Vegetables—raw or cooked?

Whether it is because you made a New Year’s Resolution to eat healthier food; or you want to lose weight by trading some of your starchy carbs for vegetables; or you know your friendly bacteria are waiting for their dinner; or you’ve just had a nagging voice in your head (memory of Mom’s advice?) that you should eat more vegetables…this can be a good time to get serious about those veggies. You’ve probably heard that eating raw is best. (Raw food disciples can become quite belligerent.) But that may not be always the case. In addition to some reasons covered in the article below, raw vegetables take more “digestive fire” (energy & enzymes) to digest and therefore juicing or cooking vegetables for many folks may be more healing. I decided that instead of reinventing the wheel, I’d just provide the following excellent ARTICLE by Andrew Shepherd, DC. He sent me a link and gave me permission to use it. [as usual this style notes is mine.]

“In order to achieve optimal health, vegetables should be a key component of our diets. Federal guidelines recommend that adults have at least 2 to 3 cups of vegetables per day as part of a healthy eating pattern. This has been found to reduce cholesterol levels and blood pressure, while boosting the health of blood vessels and the immune system. Furthermore, vegetables contain antioxidants which may reduce DNA damage, thus reducing the risk of cancer. The more fresh produce we incorporate into our meals every day, the better!

That being said, what is the best way to prepare these nutritious dietary treasures? Believe it or not, eating vegetables raw doesn’t offer the most benefits in all cases. In fact, studies have shown that the process of cooking breaks down the tough outer layers and the cellular structure of many vegetables, making it easier for our body to absorb their nutrients. So, boil, roast [e.g. tossed in oil and then roasted in a convection oven], steam, saute or microwave? The answer is not entirely simple; it can vary depending on the type of vegetable.

Generally speaking, cooking vegetables with as little water as possible for the shortest amount of time is the best method. That’s why boiling is not usually the best option. When you boil vegetables in a large pot of water, the water-soluble vitamins [and some minerals] leach into the cooking liquid and are lost. One exception to this rule, however, is carrots. Studies show that boiling or steaming carrots increase beta-carotene levels.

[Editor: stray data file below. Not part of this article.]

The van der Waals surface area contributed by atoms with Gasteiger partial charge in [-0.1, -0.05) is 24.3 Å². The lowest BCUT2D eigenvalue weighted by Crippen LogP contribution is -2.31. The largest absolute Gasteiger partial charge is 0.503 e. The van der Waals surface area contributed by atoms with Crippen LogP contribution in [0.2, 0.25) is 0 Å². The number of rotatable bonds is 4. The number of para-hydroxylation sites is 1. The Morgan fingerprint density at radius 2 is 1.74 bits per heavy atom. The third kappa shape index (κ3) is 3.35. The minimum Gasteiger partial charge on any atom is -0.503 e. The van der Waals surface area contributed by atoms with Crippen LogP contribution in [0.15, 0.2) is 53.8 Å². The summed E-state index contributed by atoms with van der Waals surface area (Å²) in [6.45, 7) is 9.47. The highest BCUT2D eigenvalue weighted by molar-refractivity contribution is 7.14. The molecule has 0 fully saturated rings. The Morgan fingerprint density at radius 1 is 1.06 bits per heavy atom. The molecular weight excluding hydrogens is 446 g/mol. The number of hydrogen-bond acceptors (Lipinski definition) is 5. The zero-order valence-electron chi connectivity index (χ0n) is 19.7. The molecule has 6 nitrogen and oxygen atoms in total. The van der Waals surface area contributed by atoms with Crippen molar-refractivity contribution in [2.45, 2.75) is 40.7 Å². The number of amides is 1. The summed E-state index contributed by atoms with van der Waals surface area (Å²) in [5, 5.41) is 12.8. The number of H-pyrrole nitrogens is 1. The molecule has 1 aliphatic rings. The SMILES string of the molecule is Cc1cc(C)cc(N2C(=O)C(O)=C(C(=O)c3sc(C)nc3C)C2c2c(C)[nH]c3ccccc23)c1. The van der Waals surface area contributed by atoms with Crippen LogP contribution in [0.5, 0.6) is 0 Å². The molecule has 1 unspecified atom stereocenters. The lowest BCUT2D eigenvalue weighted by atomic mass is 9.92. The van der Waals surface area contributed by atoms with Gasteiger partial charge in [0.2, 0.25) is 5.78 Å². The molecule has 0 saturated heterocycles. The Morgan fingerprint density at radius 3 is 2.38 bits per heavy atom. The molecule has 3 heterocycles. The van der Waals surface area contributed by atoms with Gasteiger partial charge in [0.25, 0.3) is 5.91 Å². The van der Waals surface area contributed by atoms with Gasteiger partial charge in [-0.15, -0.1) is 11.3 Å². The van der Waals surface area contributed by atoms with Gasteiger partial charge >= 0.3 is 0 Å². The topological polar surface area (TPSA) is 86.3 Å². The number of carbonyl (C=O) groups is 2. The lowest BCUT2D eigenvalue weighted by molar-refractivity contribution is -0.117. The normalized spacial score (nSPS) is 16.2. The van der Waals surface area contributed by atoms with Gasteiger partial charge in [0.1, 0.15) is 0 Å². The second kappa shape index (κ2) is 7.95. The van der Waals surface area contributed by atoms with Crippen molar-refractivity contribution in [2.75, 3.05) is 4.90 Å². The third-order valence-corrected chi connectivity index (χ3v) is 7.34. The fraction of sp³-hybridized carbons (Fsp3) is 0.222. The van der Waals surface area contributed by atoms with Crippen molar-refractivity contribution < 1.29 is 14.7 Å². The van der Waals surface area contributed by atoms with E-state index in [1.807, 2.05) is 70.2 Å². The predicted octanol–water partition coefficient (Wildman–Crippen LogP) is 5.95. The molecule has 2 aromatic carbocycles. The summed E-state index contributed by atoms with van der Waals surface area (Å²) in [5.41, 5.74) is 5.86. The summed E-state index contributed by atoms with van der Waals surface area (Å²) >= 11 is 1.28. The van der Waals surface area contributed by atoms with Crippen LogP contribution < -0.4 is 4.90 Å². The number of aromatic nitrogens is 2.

Steaming or microwaving vegetables is a solid choice for preparing produce. Using a small amount of water helps the vegetables retain their beneficial qualities.

Quickly sauteing your veggies in a pan with a bit of olive oil (akin to stir-frying) is another good option for cooking. Just be sure to cook them al dente…the softer the vegetables are when cooked is generally a sign of how much nutritional value has been lost.

Comparing nutrients in raw and cooked vegetables is complicated and there will be trade-offs. The best approach is to eat a variety of fruits and vegetables and eat them in a variety of ways. This ensures that you get a mix of nutrients delivered by various methods of preparation. Whatever technique you choose, just be sure to eat more vegetables for better health!”

[Another easy and delicious choice is any of the dried organic vegetable powders from Brightcore.]



2 Responses

  1. Karen Scribner says:

    It looks like most of the things in this picture are fruits, should be eaten raw.

    • Healthy By Nature says:

      I took this photo in the vegetable section of a Whole Foods. You are right, the bell peppers are botanically speaking a fruit, but most people treat them as vegetables. Probably, no matter what I say, people will eat them raw. I don’t think that is a problem nor would it be a nutrition calamity to bake some stuffed peppers.

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